– feelings of unhappiness, isolation, loneliness and uncertainties. Hence, to avoid to some extent the anomic situation, there is good evidence that youth in the process of interacting, from and conform to social norms and goals of the group (Turner, 1991). Conflict (Marxist-type) theories of youth culture generally see human behaviour in terms of the various ways in which the structure of people’s relationships broadly conditions the way they behave, writers in this perspective tend to focus on the complex nature of individual/social group responses to the social environment in which they live (Adamson, 2000). The theory propounded by Allium (2001), tend to focus attention on categories such as social classes (upper, middle and lower working class) and possibly more importantly class-fractions rather than “Youth as a whole”. In this respect an individuals position in a system of social stratification affects, how they experience the social world and the benefits they develop about the nature of the social world and their relative prospects. It could be seen from the above that Marxist perspectives on youth sub-cultures develop around the need to explain how and why different social groups (abbeit predominantly male and working class groups) respond to the structural pressures that surround them (Almond, 1997). To achieve this theoretical explanation, two levels of analysis are frequently used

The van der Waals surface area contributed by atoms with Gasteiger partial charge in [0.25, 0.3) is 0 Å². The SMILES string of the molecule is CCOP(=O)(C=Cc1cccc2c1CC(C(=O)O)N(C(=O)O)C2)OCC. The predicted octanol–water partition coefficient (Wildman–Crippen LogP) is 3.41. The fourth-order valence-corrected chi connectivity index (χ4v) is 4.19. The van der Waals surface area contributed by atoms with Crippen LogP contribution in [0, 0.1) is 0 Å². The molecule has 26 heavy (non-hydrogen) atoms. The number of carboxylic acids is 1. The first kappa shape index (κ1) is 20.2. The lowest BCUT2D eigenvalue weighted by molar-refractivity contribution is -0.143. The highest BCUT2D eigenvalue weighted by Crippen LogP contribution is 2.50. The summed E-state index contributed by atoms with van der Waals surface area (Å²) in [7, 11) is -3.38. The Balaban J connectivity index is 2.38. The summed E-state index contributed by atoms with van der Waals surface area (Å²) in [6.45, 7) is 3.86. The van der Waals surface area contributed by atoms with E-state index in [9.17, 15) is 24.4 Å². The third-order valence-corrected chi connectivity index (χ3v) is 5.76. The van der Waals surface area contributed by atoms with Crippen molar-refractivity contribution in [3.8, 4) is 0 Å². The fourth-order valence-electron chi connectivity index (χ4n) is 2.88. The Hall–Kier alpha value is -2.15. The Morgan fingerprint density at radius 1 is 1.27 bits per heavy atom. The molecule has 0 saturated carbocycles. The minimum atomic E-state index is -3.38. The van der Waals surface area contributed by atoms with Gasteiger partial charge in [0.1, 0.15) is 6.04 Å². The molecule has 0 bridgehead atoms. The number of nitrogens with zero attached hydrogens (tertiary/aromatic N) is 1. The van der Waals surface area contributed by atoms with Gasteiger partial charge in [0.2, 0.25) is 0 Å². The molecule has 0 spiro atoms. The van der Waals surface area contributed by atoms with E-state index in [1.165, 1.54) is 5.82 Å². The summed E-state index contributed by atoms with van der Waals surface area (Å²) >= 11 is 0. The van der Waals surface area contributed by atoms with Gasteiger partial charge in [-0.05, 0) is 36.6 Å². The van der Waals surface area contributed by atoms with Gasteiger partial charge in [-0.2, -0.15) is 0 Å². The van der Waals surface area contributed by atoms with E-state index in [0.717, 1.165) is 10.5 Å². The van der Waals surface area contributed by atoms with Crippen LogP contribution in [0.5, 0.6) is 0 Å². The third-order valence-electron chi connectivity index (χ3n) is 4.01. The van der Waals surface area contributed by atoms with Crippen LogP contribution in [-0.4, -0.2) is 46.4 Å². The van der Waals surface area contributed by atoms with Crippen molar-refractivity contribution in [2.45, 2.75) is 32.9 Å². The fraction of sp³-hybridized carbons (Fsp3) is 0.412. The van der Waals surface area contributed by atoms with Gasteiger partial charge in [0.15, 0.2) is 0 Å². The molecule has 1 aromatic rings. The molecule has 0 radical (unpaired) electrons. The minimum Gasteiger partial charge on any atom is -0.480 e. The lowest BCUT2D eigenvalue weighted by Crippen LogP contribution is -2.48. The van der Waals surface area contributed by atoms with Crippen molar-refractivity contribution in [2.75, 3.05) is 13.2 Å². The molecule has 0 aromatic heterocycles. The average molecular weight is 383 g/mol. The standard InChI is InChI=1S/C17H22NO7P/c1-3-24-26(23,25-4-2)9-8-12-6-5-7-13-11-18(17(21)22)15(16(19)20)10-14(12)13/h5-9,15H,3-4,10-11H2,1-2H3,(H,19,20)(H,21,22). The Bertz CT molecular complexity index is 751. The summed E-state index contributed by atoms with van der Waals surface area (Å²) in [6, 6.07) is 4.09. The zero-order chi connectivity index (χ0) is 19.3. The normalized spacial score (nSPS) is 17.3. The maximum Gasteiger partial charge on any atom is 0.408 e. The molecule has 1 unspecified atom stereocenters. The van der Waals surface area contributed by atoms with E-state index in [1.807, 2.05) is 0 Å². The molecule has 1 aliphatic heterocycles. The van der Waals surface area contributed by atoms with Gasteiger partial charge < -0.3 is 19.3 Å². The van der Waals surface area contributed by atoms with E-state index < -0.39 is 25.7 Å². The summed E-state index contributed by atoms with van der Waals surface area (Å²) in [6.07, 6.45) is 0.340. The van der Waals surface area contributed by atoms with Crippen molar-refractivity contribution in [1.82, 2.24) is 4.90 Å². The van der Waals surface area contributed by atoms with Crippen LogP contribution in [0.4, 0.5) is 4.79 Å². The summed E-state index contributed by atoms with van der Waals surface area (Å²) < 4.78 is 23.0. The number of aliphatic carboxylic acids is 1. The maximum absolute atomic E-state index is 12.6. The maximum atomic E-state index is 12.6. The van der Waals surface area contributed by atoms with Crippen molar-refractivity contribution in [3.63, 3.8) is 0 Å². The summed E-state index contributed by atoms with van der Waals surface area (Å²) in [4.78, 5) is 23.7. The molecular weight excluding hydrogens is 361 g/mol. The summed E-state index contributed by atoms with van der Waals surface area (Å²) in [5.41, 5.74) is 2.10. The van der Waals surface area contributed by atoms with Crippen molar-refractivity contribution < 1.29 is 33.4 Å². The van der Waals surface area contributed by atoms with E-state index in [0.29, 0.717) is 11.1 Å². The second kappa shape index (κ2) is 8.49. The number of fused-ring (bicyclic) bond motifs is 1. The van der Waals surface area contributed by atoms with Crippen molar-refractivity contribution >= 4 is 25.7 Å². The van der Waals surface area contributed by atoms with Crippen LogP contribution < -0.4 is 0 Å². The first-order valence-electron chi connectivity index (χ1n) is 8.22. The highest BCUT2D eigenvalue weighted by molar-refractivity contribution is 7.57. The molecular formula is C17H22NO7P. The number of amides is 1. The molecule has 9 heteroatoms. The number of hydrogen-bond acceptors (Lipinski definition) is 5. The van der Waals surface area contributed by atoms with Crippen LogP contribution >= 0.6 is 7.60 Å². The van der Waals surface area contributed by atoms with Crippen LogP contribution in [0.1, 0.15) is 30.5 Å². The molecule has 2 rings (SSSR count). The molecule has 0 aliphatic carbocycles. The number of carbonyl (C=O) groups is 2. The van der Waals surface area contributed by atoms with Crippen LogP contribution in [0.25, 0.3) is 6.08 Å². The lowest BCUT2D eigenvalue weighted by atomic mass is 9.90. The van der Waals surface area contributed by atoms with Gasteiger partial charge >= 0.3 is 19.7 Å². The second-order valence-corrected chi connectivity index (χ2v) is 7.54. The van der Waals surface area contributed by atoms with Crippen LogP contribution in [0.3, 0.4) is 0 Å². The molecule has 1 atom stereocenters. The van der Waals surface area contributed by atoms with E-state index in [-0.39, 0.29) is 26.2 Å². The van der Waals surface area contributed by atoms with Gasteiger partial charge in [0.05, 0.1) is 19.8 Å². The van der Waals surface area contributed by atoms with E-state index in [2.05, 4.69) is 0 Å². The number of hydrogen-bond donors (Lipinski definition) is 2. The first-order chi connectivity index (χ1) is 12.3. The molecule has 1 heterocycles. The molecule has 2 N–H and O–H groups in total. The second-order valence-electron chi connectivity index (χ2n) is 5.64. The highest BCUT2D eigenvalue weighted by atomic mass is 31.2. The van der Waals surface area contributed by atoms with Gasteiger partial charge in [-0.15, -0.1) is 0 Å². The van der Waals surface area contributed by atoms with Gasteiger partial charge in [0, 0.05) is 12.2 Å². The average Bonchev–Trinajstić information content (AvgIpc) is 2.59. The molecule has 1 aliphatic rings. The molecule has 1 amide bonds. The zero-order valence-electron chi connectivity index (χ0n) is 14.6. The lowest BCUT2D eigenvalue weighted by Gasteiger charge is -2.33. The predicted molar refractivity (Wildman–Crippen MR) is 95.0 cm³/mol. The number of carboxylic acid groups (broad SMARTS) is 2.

- firstly, a macro level that seeks to understand the social structural pressures (economic, political and ideological) that surround and act on our choices of behaviour.
- secondly, a micro level that seeks to understand the various ways that different groups respond to these pressures.
In analysing this second level, Mc Robbie and Garber (1995) writing about female teenage subcultures attempted to explain why these female subcultures are expressed differently to male subcultures. The behaviour of teenage girls in society is more closely controlled by parents. Also young girls are far more likely than young boys to attract negative labelling for their behaviour. On the issue of class by Marxist, it should be noted herein, that youths in the undergraduate level are seen identifying with those who are popular academically or materially. To this, Eaton (1990) in a study found that student who were popular with their peers tended to be more successful in school work than those who were rejected by them. He also discovered that there was a stronger relationship between achievement in school and peer acceptance, than between achievement in other school activities and peer acceptance. However, Coleman (1991) in an earlier study had results that were not consistent with Eaton’s. The former found that boys valued athletic status while girls valued popularity and leadership in extra class activities more than scholastic achievement. Hence, like class, gender is not simply a social category but relative and relational: women and men as social groups are defined in terms of each other.